I think you are refering to a WS-X6716-10G-3C linecard in a 6500 or a 7600 chassis. In that case, that card comes with a DFC (distributed forwarding card). The ports on the WS-X6716-10G-3C are non-blocking with each other. If the trafic need to be switched to a port on another card, you have a 40 Gbps bottleneck going out of your card and in to the other one.
The 6509 with a supervisor 720 is capable of providing 40Gbps per slot ie.
9 slots x 40 Gbps = 360Gbps. You then double the figure because the connections are full duplex (bit of marketing really) to get 2 x 360Gbps = 720Gbps.
This 720Gbps is often referred to as the backplane speed or switch fabric although switch fabric includes other things.
Each slot can therefore provide 40Gbps to whatever module is in that slot. If you have a WS-X6748-GE-TX module for example this can support up to 48 10/100/1000 connections ie. 48 x 1Gbps = 48Gbps. The connection to the switch backplane is 40Gbps so if all 48 ports were simultaneously running at 1Gbps you would have oversubscription ie. 40Gbps backplane connection but 48Gbps from the module. It is however highly unlikely you would get all 48 ports producing 1Gbps of traffic each simultaneously. Note that if you wanted to make sure you did not get any oversubscription then with the 6748 module you could connect only 40 devices.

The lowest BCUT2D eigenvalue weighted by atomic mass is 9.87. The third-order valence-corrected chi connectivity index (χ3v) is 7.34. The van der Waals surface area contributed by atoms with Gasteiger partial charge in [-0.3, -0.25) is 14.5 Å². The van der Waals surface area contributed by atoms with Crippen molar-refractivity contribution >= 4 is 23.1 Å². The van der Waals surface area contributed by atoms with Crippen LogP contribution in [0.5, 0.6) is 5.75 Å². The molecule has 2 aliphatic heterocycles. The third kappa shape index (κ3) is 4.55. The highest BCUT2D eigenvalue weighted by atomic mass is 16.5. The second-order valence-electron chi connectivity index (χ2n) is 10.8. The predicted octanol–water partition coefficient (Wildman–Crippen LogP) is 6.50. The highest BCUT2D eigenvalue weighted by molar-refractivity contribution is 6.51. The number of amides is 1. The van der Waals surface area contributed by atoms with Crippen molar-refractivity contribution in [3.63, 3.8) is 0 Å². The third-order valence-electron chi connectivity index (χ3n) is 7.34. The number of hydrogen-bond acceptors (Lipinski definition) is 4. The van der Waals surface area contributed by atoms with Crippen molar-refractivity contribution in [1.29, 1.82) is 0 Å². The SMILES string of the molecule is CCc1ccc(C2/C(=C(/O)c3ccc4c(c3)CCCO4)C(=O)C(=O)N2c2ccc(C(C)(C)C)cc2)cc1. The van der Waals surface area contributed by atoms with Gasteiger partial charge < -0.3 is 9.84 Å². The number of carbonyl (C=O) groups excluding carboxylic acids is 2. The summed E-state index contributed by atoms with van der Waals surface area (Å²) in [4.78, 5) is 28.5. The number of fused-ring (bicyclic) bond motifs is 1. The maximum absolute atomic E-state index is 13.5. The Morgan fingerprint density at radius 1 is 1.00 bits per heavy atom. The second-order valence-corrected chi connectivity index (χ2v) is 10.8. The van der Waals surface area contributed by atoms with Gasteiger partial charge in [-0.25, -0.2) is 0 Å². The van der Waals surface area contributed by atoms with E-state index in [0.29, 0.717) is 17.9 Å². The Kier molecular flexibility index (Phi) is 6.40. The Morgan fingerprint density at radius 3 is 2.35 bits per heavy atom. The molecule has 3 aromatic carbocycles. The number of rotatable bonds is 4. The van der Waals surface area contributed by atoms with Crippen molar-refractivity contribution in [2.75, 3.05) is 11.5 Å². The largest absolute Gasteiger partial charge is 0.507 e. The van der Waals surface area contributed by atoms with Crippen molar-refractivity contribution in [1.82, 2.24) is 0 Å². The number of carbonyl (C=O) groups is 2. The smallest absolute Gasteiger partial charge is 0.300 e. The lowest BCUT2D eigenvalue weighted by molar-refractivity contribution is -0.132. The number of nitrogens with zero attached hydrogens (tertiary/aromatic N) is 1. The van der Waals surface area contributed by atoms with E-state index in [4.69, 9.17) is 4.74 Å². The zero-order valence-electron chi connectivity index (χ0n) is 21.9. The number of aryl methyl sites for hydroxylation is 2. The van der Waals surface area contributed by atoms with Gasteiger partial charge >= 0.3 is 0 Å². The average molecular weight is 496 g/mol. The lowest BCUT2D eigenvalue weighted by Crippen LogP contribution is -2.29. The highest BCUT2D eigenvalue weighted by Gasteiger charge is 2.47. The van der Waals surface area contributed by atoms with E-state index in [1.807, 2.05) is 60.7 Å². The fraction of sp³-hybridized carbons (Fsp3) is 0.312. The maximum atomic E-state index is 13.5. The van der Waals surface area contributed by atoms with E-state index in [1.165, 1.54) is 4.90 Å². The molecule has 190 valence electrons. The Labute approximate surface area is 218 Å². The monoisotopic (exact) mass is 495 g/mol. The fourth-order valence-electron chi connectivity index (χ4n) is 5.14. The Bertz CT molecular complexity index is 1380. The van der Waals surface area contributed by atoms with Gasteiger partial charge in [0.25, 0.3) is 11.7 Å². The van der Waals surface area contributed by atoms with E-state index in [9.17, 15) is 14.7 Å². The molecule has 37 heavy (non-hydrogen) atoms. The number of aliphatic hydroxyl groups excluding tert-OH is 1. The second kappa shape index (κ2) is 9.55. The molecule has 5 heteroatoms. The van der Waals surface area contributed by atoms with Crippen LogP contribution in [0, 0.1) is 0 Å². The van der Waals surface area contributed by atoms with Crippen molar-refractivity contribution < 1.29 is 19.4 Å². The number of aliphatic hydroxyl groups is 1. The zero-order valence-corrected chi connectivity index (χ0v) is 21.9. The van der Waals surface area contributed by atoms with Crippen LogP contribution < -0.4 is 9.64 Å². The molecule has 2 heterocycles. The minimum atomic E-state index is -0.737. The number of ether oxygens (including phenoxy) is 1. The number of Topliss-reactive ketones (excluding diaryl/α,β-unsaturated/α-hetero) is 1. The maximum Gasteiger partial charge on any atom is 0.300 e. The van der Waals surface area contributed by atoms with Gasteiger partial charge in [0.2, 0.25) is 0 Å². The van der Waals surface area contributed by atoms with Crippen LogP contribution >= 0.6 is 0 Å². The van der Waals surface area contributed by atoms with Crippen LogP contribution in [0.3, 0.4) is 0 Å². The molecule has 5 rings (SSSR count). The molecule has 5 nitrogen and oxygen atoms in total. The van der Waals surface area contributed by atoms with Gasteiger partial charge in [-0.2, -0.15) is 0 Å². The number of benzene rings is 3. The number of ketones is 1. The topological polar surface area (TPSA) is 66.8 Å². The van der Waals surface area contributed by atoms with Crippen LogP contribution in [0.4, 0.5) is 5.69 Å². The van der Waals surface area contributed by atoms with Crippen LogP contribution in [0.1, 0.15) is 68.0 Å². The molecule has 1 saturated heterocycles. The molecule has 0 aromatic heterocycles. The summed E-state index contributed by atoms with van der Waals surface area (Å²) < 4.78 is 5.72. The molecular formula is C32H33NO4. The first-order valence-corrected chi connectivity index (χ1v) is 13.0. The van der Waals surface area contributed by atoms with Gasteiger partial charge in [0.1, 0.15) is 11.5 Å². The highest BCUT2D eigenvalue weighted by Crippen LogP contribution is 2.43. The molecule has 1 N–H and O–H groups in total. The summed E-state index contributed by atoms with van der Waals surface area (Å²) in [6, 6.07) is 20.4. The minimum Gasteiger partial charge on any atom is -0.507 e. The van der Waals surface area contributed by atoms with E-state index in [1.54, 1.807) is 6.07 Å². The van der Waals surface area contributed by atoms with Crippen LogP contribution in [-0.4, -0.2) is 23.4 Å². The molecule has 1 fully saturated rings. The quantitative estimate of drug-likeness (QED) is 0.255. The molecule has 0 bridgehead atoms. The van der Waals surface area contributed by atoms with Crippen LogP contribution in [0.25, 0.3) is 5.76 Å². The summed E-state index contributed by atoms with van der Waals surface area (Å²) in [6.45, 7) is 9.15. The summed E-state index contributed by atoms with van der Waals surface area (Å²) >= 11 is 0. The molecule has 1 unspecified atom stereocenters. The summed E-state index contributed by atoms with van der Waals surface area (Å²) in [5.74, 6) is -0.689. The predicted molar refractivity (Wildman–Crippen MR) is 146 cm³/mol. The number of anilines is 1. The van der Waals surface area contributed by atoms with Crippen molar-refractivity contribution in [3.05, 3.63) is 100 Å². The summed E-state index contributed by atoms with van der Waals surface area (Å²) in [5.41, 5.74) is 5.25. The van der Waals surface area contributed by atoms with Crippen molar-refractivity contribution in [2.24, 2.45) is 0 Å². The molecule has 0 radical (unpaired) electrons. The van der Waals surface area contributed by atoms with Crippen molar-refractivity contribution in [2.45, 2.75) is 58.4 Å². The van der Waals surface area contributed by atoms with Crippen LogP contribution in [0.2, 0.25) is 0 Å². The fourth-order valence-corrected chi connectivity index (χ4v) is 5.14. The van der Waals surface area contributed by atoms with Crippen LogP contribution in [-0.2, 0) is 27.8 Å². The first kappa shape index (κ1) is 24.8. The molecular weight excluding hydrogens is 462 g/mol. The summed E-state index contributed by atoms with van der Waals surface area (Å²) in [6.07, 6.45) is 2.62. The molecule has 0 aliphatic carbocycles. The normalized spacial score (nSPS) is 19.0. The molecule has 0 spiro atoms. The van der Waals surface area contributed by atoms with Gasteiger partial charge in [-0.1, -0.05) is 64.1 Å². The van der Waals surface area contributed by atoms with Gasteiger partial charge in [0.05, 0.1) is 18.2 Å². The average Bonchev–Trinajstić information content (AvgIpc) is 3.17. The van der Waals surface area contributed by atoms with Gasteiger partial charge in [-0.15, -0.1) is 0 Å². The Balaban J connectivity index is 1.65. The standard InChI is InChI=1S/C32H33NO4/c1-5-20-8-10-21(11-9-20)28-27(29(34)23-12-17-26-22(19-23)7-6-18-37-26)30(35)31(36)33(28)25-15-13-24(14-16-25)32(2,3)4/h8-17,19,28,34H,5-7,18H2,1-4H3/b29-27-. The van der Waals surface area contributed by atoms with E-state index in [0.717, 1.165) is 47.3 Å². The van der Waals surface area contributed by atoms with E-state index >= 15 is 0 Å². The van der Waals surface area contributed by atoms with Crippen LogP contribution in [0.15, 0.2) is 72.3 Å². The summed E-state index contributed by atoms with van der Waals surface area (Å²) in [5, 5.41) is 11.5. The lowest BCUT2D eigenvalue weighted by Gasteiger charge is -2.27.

As Dominic noted, this only applies to traffic that is not local to the module.
So the most you can get with a supervisor 720 is a maximum of 40Gbps to the switch backplane. If you insert a module than can produce more than that you have to accept that there may be oversubscription between the module and the switch backplane. It is up to you to decide how likely that oversubscription is and whether it is acceptable or not.
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looking for early feedback from customers befor...
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